With region address and boundary tags ( we call this combined information region_info), we can start to extract the page. It becomes a case of pattern matching. When we find a candidate matching record, we need to check if that candidate is indeed a record. For example, in the simple case, we have boundary tag as <tr>, but there could be some <tr> at the end about customer support information that also has the search keyword. To check a candidate, we keep seed_relative_address, which is the relative address of the phrase node to the region node. For example, if 1.0.2 is the region address and is the phrase node address, 0.3 will be the relative address. With each candidate level1 node we get, we try to get a phrase node using the relative address. If we succeed, that level1 node is a record node. In the original implementation, we tried to find the keyword in each candidate node, but it turns out a record may not necessarily have the keyword, for example, a record can have J2EE, but not Java.

To simplify extracting multiple data regions, we detach the data region node from the original tree and run the extraction again. The extraction stops until we have extracted certain percent of phrases or we are making no progress.

Other technical details

Originally we used regular expression to parse HTML text to get the ranked phrase list. Later we found out that the text we get from HTML::Element has done the special character conversion, for example, &amp; is converted to &. This causes problem to use ranked phrase list to find the seed node. In the current implementation, we obtain phrase list from the tree representation to solve this problem.

A problem of using HTML::Element is that the children of a HTML::Element can either be HTML::Element or just a string. During the traversal process, we will need to check whether a node is a HTML::Element or not.

The extraction result is a list of HTML::Element. It provides basis for further data field extraction. In our test, we only display the text in the elements. After further extraction, delete method needs to be called on all the HTML::Element to avoid memory leak.

Test and Evaluation

To run the test on custom data, simply run --keyword=keyword --datadir=datadir, for example --keyword=Java --datadir='..\data\book\java'.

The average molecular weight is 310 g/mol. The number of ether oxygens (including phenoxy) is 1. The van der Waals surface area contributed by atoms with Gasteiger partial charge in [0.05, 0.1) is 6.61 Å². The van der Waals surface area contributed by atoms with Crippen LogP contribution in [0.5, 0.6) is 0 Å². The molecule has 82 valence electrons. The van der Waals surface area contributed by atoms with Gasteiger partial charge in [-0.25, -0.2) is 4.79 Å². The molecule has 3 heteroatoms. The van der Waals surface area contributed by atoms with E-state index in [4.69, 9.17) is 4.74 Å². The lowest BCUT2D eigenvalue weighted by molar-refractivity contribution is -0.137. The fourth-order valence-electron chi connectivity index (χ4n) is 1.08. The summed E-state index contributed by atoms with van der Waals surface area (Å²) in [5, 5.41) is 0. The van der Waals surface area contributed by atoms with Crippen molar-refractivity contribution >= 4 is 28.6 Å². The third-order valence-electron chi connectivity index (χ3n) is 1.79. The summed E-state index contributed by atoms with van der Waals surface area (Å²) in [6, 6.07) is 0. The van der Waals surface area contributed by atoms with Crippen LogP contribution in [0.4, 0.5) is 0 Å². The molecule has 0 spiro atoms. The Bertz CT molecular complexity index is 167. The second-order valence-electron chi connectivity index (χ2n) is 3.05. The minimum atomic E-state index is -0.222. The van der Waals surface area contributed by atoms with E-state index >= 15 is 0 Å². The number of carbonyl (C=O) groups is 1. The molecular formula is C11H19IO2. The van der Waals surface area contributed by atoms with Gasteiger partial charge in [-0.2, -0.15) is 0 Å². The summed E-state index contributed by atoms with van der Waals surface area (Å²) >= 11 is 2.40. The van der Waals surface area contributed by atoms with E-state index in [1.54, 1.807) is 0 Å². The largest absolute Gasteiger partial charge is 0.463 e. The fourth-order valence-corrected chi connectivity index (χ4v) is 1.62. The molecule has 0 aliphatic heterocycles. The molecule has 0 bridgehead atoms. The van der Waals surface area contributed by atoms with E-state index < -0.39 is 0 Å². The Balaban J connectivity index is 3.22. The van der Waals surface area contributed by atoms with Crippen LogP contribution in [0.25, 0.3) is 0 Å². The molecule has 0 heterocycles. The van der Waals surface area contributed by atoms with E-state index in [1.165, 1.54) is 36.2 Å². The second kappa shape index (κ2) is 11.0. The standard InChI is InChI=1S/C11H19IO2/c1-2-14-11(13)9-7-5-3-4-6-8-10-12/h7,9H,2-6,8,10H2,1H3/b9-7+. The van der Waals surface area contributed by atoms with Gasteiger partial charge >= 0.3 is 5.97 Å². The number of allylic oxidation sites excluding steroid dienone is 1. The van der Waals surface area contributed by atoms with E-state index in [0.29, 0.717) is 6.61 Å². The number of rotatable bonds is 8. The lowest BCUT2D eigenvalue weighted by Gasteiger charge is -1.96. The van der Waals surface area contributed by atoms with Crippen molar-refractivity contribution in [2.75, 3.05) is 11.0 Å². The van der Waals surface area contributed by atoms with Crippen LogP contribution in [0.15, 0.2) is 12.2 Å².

Our initial test is on the five book sites we listed in proposal:;;;; The keyword we used is "Java". The first one we have working is, which turns out to be the simpler one. Most other sites presents their unique challenges. has two data region on its search result page: one lists the most popular titles, the other lists the actual search results. has data record that does not contain the keyword: having J2EE, but not Java. lists the titles using alphabetic order while most other sites order titles by popularity. We improved our implentation by making it work on each site. All the improvement is generic and not specific to one site. The result is surprisingly good: we are able to extract data records from these five sites with 100% precision and recall. After the algorithm worked on the five sites, we tried another three sites to evaluate the robustness of our algorithm:;; Without any modification to the code, the extraction succeeded on these three sites with 100% precision and recall. We also tested the CCM algorithm on a different domain: sites selling electronics. The sites we tested are: ; ; . We search 'Camcorder' on those site. The results are less encouraging. The extraction is successful with 100% precision and recall at, but we failed to extract data records from the other two sites. However, we feel the failure has more to do with the robustness of our implementation than the basic idea of CCM.

Due to time limit, we did not do a profiling to evaluate performance of our implementation.


Based on the intial testing results, Cross-site Content Based Algorithm provides a promising alternative to syntax based data extraction algorithms. It is less likely to be affected by presentation style changes of web pages. The effectiveness of extraction will improve as it is used on increased number of web pages. The data records we have extracted can be fed back into ranked phrase list to help further extraction. The implementation needs to be tested on more sites and pages to improve its robustness, but our content-based approach to data extraction has shown to be a direction worth further exploring.



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3. B. Liu, R. Grossman, and Y. Zhai. Mining data records in Web pages. In Proc. of the ACM SIGKDD, 2003.